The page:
Well it’s Friday, and it’s sunny and lovely here in Chicago. I started thinking about nice weather, activities outdoors, and the Ferris Wheel. Literally copying Ripley’s, “Believe it or not” statement, believe it or not, the Ferris Wheel first appeared in Chicago in 1893 at the World’s Columbian Exposition. Towering over virtually everything else at the exposition, the wheel stood at 264 feet (80.4 meters).
Pittsburgh bridge builder George Ferris invented his wonder wheel much to the delight of people of all ages. For fifty cents a thrill seeker of the 1890’s would be rotated up in the air via a little tram-like structure. In total it took twenty minutes for a full ride: the first eleven minutes to allow passengers on and off, and the next nine fun-filled minutes the wheel would go ’round and ’round!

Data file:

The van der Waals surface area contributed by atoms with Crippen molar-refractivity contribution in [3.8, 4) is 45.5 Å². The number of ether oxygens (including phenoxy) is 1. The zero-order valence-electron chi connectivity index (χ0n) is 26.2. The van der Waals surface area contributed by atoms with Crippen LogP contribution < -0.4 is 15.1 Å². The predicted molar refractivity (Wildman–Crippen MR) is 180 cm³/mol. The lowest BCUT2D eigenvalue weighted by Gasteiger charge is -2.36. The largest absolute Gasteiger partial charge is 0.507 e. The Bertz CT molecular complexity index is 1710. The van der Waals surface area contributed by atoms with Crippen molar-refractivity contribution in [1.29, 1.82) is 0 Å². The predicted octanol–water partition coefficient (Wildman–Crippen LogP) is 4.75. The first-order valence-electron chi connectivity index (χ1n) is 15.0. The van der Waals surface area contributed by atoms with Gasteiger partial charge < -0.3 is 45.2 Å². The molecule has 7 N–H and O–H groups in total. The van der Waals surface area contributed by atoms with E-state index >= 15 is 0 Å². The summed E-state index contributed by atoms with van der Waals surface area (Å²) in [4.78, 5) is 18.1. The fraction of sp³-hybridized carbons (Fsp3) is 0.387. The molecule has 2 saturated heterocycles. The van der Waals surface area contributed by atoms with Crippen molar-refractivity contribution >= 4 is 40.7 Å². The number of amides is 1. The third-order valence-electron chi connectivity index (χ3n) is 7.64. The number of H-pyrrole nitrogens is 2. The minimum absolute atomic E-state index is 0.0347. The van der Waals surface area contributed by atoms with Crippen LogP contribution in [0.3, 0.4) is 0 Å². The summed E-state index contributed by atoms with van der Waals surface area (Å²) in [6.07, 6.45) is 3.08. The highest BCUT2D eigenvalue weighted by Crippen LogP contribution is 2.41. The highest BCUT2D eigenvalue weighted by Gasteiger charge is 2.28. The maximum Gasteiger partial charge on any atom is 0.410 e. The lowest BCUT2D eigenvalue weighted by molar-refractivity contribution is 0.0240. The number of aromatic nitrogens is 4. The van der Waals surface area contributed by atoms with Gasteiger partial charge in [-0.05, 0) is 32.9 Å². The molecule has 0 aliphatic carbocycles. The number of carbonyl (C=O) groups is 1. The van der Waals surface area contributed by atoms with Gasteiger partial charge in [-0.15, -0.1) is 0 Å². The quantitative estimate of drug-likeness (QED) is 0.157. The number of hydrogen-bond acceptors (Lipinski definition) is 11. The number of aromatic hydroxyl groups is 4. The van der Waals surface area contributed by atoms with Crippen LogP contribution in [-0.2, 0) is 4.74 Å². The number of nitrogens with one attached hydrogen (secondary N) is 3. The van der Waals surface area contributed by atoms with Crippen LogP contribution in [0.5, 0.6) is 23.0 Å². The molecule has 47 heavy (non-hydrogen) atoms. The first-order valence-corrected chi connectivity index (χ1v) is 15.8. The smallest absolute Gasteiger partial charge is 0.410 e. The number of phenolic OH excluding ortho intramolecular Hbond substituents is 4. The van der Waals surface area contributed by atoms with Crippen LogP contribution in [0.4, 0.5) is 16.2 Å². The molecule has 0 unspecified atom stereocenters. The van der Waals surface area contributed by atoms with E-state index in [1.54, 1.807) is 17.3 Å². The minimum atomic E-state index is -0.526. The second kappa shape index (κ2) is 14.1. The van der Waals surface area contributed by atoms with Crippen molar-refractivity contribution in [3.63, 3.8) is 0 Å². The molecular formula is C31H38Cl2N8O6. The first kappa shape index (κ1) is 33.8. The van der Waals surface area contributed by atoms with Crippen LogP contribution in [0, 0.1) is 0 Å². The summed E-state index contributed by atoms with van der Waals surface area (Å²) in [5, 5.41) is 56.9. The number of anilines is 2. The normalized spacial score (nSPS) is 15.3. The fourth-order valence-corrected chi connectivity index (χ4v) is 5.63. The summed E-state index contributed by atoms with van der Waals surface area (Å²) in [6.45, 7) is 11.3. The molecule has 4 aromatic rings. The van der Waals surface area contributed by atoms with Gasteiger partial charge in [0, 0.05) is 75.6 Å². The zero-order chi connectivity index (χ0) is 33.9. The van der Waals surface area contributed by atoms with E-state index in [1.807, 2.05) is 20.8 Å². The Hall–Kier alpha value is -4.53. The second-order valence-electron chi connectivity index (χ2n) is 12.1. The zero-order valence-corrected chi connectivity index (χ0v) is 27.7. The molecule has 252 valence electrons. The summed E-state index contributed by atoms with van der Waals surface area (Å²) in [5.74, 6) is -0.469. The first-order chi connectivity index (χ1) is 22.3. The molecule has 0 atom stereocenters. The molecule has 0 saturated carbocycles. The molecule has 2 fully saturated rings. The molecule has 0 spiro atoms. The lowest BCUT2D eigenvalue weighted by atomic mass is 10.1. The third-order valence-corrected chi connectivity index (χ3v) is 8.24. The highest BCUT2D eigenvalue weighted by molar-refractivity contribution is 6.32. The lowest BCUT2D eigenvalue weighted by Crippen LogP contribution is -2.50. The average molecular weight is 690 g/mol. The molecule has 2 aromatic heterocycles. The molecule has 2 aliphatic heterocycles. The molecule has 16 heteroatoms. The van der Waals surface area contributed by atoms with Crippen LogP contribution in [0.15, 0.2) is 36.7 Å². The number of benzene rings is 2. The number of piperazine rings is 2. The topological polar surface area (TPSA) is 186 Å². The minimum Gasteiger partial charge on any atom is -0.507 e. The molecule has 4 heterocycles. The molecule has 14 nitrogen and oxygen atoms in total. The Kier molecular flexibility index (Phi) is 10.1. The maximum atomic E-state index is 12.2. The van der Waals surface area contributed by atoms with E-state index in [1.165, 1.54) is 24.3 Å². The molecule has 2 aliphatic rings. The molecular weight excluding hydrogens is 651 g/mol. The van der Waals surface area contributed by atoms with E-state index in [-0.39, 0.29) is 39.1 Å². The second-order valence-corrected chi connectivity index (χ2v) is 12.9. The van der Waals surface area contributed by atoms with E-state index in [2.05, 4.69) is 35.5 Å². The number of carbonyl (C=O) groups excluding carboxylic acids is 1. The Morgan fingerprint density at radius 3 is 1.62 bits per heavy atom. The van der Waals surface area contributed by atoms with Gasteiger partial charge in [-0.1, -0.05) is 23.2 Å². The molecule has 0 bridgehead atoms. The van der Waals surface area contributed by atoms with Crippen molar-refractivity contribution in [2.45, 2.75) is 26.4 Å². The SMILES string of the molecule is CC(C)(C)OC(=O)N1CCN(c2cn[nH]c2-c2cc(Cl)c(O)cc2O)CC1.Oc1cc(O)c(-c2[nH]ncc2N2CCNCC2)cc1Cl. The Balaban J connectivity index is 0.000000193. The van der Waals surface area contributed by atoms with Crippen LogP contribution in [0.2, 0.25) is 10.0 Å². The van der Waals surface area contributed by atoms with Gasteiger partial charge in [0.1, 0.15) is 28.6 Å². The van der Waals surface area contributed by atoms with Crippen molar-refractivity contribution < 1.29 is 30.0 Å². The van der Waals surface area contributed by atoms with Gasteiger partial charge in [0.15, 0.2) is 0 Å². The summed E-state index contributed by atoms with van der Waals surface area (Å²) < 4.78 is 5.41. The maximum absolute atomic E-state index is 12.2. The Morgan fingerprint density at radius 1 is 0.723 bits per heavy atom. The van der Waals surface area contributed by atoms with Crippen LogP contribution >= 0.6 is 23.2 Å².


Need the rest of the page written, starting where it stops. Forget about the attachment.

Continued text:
The photo above is one I took at Navy Pier; this modern version of the original Ferris Wheel appears to be as popular today as it was back in George Ferris’s day. This got me thinking about the names we call everyday objects. Often labelled after their inventor’s name, can you imagine if the clever engineer of this wheel was a, “Mr. Chancy”. Hi, I’m George Chancy and I invented the Chancy Wheel! It’s a structure that will hoist you up into the air at 264 feet! Safe? Why, of course it is, or my name isn’t………..
I think I feel better that George was a Ferris and not a Chancy, don’t you?